This exchange between academic theory and creative practice owes a debt to the writing of Walter Benjamin, Michel de Certeau, Henri Lefebvre, the Surrealists and the Situationists, and “the long histories of attempts to transgress boundaries between art and everyday space, to explore the street and public realm through artistic practice” (387). However, Pinder is particularly interested in “the current revival of interest in urban psychogeography in relation to its political dimensions,” and intends “to focus on two main themes”: “assertions of ‘rights to the city’ and forms of ‘writing the city’” (387).

The term “urban exploration” has politically charged connotations, Pinder acknowledges:

it is associated with voyages of discovery and the construction of geographical knowledge, but it also has a disturbing history in terms of the power relations through which it has been conducted. Of particular concern are the colonial discourses and power structures that have framed much venturing into cities in both past and present. This is in terms not only of colonizers discovering and “taming” distant lands and peoples, but also of intrepid social explorers and reformers seeking to shed light on the “dark” and “undiscovered” urban geographies in the heart of exploration. (388)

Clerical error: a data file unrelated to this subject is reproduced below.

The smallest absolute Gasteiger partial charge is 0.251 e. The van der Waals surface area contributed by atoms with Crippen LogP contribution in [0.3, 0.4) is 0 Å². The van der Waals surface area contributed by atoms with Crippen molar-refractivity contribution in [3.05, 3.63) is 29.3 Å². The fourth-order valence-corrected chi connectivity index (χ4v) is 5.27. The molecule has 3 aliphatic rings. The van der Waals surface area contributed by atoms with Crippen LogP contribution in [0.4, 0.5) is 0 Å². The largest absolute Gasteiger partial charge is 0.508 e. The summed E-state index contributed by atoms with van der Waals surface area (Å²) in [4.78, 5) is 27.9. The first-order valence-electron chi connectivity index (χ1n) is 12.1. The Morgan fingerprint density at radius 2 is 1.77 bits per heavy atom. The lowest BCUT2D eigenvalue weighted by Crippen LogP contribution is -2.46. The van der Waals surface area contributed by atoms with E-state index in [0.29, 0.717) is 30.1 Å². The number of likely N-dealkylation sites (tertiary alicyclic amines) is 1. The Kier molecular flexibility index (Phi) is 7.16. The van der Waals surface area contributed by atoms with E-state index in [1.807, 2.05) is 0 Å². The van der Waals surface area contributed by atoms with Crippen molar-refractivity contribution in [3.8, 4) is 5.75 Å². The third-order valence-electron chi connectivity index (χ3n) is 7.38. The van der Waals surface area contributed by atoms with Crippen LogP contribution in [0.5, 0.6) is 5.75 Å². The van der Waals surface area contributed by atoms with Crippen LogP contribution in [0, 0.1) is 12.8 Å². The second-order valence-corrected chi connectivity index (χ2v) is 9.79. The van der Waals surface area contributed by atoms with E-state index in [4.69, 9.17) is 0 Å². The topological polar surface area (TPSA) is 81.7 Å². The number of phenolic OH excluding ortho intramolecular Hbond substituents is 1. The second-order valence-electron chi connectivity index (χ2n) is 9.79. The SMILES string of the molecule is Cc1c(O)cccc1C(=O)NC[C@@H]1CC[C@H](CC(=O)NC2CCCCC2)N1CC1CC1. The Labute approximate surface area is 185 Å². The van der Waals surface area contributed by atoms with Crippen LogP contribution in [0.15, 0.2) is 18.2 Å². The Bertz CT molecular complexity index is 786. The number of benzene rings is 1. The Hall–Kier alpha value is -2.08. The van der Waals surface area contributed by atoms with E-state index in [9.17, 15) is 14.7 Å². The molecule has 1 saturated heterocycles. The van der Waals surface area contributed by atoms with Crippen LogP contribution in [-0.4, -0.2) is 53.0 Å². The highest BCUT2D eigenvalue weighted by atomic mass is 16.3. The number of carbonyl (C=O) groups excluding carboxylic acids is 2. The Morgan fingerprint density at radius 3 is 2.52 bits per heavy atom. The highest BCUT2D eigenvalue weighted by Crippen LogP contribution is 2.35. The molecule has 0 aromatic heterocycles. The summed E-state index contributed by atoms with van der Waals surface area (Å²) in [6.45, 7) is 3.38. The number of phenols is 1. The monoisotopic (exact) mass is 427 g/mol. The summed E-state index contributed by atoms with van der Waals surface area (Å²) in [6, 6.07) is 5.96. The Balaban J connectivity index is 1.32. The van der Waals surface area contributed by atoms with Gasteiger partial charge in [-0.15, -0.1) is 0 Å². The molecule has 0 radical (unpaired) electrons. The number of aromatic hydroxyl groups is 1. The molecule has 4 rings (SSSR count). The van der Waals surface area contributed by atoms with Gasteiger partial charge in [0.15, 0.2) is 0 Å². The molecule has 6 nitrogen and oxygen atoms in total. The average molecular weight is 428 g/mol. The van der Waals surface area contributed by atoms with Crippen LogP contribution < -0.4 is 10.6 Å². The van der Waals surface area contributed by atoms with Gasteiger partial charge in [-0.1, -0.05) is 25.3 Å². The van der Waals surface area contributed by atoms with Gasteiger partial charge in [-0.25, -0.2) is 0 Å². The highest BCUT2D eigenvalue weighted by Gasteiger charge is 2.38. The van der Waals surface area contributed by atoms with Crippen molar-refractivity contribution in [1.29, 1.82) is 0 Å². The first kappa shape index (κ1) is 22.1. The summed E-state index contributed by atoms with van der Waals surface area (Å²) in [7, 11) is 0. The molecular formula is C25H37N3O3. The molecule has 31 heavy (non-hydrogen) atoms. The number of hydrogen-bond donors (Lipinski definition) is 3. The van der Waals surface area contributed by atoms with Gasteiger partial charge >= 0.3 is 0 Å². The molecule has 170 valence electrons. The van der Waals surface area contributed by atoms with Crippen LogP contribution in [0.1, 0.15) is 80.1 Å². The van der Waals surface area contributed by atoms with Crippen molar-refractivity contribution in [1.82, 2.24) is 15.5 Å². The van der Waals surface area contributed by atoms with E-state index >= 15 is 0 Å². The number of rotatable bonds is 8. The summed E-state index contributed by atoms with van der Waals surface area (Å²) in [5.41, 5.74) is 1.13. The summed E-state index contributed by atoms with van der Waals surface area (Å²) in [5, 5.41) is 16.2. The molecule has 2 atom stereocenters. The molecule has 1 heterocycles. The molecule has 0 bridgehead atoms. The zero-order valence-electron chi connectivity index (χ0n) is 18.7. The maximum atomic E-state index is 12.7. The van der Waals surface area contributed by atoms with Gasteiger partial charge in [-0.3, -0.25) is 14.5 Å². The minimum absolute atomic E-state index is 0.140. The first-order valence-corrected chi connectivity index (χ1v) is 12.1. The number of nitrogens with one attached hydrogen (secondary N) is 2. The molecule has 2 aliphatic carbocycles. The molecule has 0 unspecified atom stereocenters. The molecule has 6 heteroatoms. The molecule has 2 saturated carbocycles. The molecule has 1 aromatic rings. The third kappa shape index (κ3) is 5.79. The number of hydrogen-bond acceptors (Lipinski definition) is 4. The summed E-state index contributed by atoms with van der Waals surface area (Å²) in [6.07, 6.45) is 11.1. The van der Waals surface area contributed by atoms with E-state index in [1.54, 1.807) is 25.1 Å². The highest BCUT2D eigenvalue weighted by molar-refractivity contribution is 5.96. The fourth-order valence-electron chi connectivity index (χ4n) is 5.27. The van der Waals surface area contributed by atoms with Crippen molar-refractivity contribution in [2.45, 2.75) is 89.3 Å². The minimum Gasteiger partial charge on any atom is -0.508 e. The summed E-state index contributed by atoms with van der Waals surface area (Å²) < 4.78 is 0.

At first, I thought Pinder’s use of the term “colonial” was metaphorical, but he means it seriously, even though some of his examples such as the 19th century “the language of imperial exploration” that was used in relation to places like London’s East End, which ended up being described “as part of ‘darkest England’ and its inhabitants as an ‘exotic race apart,’ in ways that had powerful material effects for mappings and constructions of the city and for projects of colonization and civilization,” are also rhetorical (388). But those linguistic constructions have power and generate nondiscursive effects. “The power of such scripting in the production of imaginative urban geographies remains evident in the colonial present,” Pinder notes, and it continues elsewhere, such as “in presentations of urban ‘pioneers’ exploring prospects in the ‘Wild West’ and on the ‘frontiers’ of the inner city” (388). This irruption of the colonial into walking practices is a problem for my own walking in Saskatchewan, where “colonial” is definitely not a metaphor, and I need to find ways to address it.